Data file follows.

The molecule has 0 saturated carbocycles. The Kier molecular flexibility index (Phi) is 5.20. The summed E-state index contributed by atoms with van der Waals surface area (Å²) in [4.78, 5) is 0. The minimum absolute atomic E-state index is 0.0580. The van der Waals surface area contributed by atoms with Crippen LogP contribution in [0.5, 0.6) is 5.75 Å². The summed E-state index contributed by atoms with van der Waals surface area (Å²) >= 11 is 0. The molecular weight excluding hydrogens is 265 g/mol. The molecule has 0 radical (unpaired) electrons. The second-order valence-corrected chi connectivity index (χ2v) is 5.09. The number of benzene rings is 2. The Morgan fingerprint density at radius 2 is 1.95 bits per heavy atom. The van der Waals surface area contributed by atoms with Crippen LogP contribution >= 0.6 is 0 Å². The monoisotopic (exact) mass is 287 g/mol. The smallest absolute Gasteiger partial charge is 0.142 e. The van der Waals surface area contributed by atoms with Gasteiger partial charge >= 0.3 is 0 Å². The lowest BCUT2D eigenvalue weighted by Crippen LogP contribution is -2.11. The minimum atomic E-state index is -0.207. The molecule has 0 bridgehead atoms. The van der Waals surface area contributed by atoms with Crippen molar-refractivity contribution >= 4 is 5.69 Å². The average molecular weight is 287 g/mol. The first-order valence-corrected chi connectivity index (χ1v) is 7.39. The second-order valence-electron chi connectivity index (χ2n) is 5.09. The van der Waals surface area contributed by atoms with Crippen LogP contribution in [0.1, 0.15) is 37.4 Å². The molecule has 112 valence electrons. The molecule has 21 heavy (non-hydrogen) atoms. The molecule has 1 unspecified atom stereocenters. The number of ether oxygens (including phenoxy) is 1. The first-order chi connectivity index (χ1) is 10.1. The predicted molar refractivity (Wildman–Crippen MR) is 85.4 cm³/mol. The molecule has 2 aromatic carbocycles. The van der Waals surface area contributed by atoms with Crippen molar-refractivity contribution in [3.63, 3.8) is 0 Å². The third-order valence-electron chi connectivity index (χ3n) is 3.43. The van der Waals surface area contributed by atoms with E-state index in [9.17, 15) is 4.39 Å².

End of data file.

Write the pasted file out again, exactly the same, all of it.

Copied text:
The molecule has 0 saturated carbocycles. The Kier molecular flexibility index (Phi) is 5.20. The summed E-state index contributed by atoms with van der Waals surface area (Å²) in [4.78, 5) is 0. The minimum absolute atomic E-state index is 0.0580. The van der Waals surface area contributed by atoms with Crippen LogP contribution in [0.5, 0.6) is 5.75 Å². The summed E-state index contributed by atoms with van der Waals surface area (Å²) >= 11 is 0. The molecular weight excluding hydrogens is 265 g/mol. The molecule has 0 radical (unpaired) electrons. The second-order valence-corrected chi connectivity index (χ2v) is 5.09. The number of benzene rings is 2. The Morgan fingerprint density at radius 2 is 1.95 bits per heavy atom. The van der Waals surface area contributed by atoms with Crippen LogP contribution >= 0.6 is 0 Å². The monoisotopic (exact) mass is 287 g/mol. The smallest absolute Gasteiger partial charge is 0.142 e. The van der Waals surface area contributed by atoms with Gasteiger partial charge >= 0.3 is 0 Å². The lowest BCUT2D eigenvalue weighted by Crippen LogP contribution is -2.11. The minimum atomic E-state index is -0.207. The molecule has 0 bridgehead atoms. The van der Waals surface area contributed by atoms with Crippen molar-refractivity contribution >= 4 is 5.69 Å². The average molecular weight is 287 g/mol. The first-order valence-corrected chi connectivity index (χ1v) is 7.39. The second-order valence-electron chi connectivity index (χ2n) is 5.09. The van der Waals surface area contributed by atoms with Crippen LogP contribution in [0.1, 0.15) is 37.4 Å². The molecule has 112 valence electrons. The molecule has 21 heavy (non-hydrogen) atoms. The molecule has 1 unspecified atom stereocenters. The number of ether oxygens (including phenoxy) is 1. The first-order chi connectivity index (χ1) is 10.1. The predicted molar refractivity (Wildman–Crippen MR) is 85.4 cm³/mol. The molecule has 2 aromatic carbocycles. The van der Waals surface area contributed by atoms with Crippen molar-refractivity contribution in [3.63, 3.8) is 0 Å². The third-order valence-electron chi connectivity index (χ3n) is 3.43. The van der Waals surface area contributed by atoms with E-state index in [9.17, 15) is 4.39 Å².